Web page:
If you go on a road trip to the southwestern United States, you will see many strange plants. Some of them have thick, fleshy stems with thin, sharp spines. This plant is called a cactus, and it is common in many parts of America, including Mexico, Canada, and as far down as Argentina.
If you speak with enough people on your tour, you will likely hear the plant’s name pluralized as both cactuses and cacti by English speakers. Continue reading if you aren’t sure which version you should use.
What is the Difference Between Cactuses and Cacti?
In this post, I will compare cacti vs cactuses. I will use each of these words in at least one example sentence, so you can see them in context. Plus, I will show you a helpful memory tool that will make choosing cacti or cactuses a bit easier.
When to Use Cacti
Cactus plural: Cacti is a noun. It is the plural form of cactus, which refers to members of a family of spiny plants. Cacti are famous for having sharp spines. They can survive extreme conditions by storing water in their stems for extended periods of time.
Cacti are native to the Americas. They grow wild in the deserts of the western United States and are cultivated as decorative indoor and outdoor plants in many areas. Saguaro cacti are familiar imagery in the Western film genre, where they are instantly recognizable by their stark silhouettes and sharp spines.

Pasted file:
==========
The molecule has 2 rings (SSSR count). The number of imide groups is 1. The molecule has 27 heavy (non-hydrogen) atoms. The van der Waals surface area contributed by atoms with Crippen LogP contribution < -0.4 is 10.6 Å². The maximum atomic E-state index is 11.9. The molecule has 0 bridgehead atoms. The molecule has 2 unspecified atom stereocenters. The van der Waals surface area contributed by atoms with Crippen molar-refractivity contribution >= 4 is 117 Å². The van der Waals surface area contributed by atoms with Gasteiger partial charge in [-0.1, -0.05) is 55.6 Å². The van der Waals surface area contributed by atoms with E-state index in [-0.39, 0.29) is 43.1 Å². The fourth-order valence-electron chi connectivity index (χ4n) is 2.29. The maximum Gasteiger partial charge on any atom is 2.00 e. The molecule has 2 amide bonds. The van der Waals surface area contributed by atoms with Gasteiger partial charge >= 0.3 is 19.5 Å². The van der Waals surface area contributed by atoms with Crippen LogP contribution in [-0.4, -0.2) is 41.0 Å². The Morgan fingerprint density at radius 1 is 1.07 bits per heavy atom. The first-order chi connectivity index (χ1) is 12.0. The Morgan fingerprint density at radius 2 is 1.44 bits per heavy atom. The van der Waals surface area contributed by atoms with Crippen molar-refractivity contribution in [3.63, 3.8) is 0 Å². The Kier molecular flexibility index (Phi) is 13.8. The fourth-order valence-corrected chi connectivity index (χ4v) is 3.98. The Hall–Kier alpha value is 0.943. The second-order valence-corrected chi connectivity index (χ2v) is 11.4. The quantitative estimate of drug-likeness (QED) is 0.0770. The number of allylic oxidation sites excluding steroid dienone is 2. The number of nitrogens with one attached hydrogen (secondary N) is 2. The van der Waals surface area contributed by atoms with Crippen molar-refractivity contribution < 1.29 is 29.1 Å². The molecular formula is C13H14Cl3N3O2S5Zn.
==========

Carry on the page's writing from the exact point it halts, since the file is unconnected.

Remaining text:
Here are some examples of cacti in a sentence.
- Botanists have discovered over 1750 distinct species of cacti, which range from one centimeter to nearly 20 meters tall.
- Remi decorated her apartment with tiny cacti, which gave the home a southwestern aesthetic.
- Given my horticultural history, people might be surprised by the number of gardening books on my shelves. I have killed just about every plant I’ve ever owned, including cacti. –The New York Times
When to Use Cactuses
Cactus plural: Cactuses is an alternative spelling of the same plural noun. According to Bryan Garner (2016), both are accepted variants. Cactuses is more common in speech and ordinary usage, while cacti is favored in print sources and scientific uses.
The chart below, which graphs cactuses vs. cacti in English books since 1800, verifies the preference for cacti in print.
In the sentences above, cactuses can be substituted for cacti without changing the meaning.
The singular cactus can itself be used as a plural noun, though it is still not as common as cacti.
Cactus is originally a Greek word, and it came to English through Latin. The -i for -us plural is common in Latin, and since the scientific names of plants are usually related to Latin, it’s not surprising that cacti became widespread in English.
Trick to Remember the Difference
You could use either cacti or cactuses and still be correct. In formal (especially scientific) writing, cacti might be a better choice, since that form is more common in written English.
In most informal writing, you could rely on your best judgment and use whichever version seems more natural.
Since cacti and writing each contain the letter I, you can use this shared letter as a reminder to stick with cacti in formal writing.
Is it cactuses or cacti? Cacti and cactuses are alternative forms of a plural noun that means more than one member of a family of spiny plants.
Both forms are correct, but cacti is more common in published writing.